With this as context, surely it is not only logical but inevitable that some people will conclude that perhaps there is a problem within Islam — and maybe even with Islam. In the wake of the 9/11/01 attacks, Irshad Manji, the courageous Muslim reformer, titled her groundbreaking book "The Trouble With Islam Today." To avoid being accused of Islamophobia, should she have called it instead "The Trouble With Americans Today"?
Additional data undercuts the notion that anti-Islamic fever is rising. The Post/ABC poll also asked this question: "Thinking of mainstream Islam, do you think mainstream Islam encourages violence against non-Muslims, or is it a peaceful religion?"
A solid majority, 54 percent, said they think "mainstream Islam" is a "peaceful religion." Only 31 percent said they think it "encourages violence" — despite the many Islamic clerics around the world encouraging violence on the basis of passages in the Koran that might be perceived as encouraging violence (e.g. "behead the unbeliever").
Here's how I interpret these poll numbers: Most Americans are struggling to understand what separates — and what links — Islam, Islamism, and jihadism. Most do not blame average Muslims for the fact that there are Islamic regimes, movements, and groups vowing to murder their children. In other words: Most Americans are astonishingly tolerant.
Needless to say, this is not the story being told by the mainstream media. The narrative they are pushing was expressed skillfully in a front-page, above-the-fold story in the Washington Post this weekend. This "news" story emphasized only the 49 percent that hold "unfavorable" opinions of Islam. It omitted the fact that this figure has changed little if at all over the past four years. It neglected to mention, too, that 54 percent continue to view "mainstream Islam" as "peaceful."
Such selective use of facts provided support for this thesis: that President Obama "has found himself confronting rising anti-Islamic sentiment at odds with his message of religious tolerance."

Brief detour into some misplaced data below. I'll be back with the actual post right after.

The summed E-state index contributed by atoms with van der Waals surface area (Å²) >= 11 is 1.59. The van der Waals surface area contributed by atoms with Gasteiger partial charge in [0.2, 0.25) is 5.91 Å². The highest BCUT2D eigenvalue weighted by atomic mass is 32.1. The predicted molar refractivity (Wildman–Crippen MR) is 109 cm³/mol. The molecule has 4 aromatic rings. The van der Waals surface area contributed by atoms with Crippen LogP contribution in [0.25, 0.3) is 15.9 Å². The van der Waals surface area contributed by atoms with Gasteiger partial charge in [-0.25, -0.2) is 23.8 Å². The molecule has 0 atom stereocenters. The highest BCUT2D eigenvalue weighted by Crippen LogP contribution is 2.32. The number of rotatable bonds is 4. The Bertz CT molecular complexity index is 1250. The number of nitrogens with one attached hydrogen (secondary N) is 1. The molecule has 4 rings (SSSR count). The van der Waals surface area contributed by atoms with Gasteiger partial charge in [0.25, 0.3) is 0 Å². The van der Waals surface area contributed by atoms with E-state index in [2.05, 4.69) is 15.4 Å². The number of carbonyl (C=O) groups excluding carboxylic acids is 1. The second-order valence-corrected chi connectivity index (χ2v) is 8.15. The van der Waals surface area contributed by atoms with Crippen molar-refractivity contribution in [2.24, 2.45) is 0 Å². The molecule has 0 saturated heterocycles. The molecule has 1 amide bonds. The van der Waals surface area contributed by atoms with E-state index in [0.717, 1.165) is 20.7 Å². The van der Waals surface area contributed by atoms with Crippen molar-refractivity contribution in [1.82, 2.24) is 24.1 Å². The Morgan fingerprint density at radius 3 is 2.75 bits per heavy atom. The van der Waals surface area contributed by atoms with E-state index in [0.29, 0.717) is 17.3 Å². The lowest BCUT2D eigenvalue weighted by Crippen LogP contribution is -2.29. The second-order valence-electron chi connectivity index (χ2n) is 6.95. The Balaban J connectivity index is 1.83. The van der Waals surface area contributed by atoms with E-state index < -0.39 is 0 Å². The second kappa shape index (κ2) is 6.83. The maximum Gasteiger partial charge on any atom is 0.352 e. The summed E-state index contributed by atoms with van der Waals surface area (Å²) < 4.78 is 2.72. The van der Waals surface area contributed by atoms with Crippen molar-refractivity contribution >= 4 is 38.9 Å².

To make sure readers absorbed the spin, the story asserted a second time that public opinion "is moving against Islam," and then referred, again, to an "increasingly anti-Islamic public" — all on the basis of a poll that, as I believe I've established, demonstrates no such thing.
The story went on to suggest that while Obama, acting on principle, strives to promote tolerance, Republicans, seeking partisan benefit, "have tapped into" the "anti-Islamic" trend, in particular "during the debate over the Islamic center" planned for near Ground Zero in lower Manhattan.
But here, too, if you actually read the Post/ABC poll you'll see that the truth is not so simple: Sixty-six percent of respondents said they think the Islamic center "should not be built" near the site of the former World Trade Center. But, of those, 82 percent specify that they do not oppose Muslim community centers in general — only at "this location."
Imam Feisal Abdul Rauf wants to build a $100 million, 15-story Islamic center a stone's throw from where self-proclaimed Islamic "martyrs" murdered thousands. Is it really so clear that those who question Rauf's goals and financing are motivated by "racism" and "anti-Muslim bigotry" — as signs carried by demonstrators in New York on Saturday charged?
The Post article quotes "a senior administration official" lamenting: "'What's most distressing is when you see it picked up by mainstream political figures,' referring to the stand toward American Muslims taken by prominent Republicans such as Newt Gingrich and Sarah Palin, who have argued against the Islamic center in Lower Manhattan." The senior administration official "declined to be named in order to speak candidly on a sensitive subject." Excuse me, but when did it become "sensitive" for an official of any administration to criticize members of the opposition? Indeed, when did it become sensitive for anyone to criticize Gingrich and Palin?
One other question posed by the Post/ABC poll: Respondents were asked to "honestly" assess themselves: "Would you say that you have at least some feelings of prejudice against Muslims?" Seventy-one percent said they do not.
But what do they know? If they're so smart, why are they answering pollsters' questions? Why aren't they on TV and in the newspapers telling Americans what bigots they are, based on blatantly cherry-picked polling results?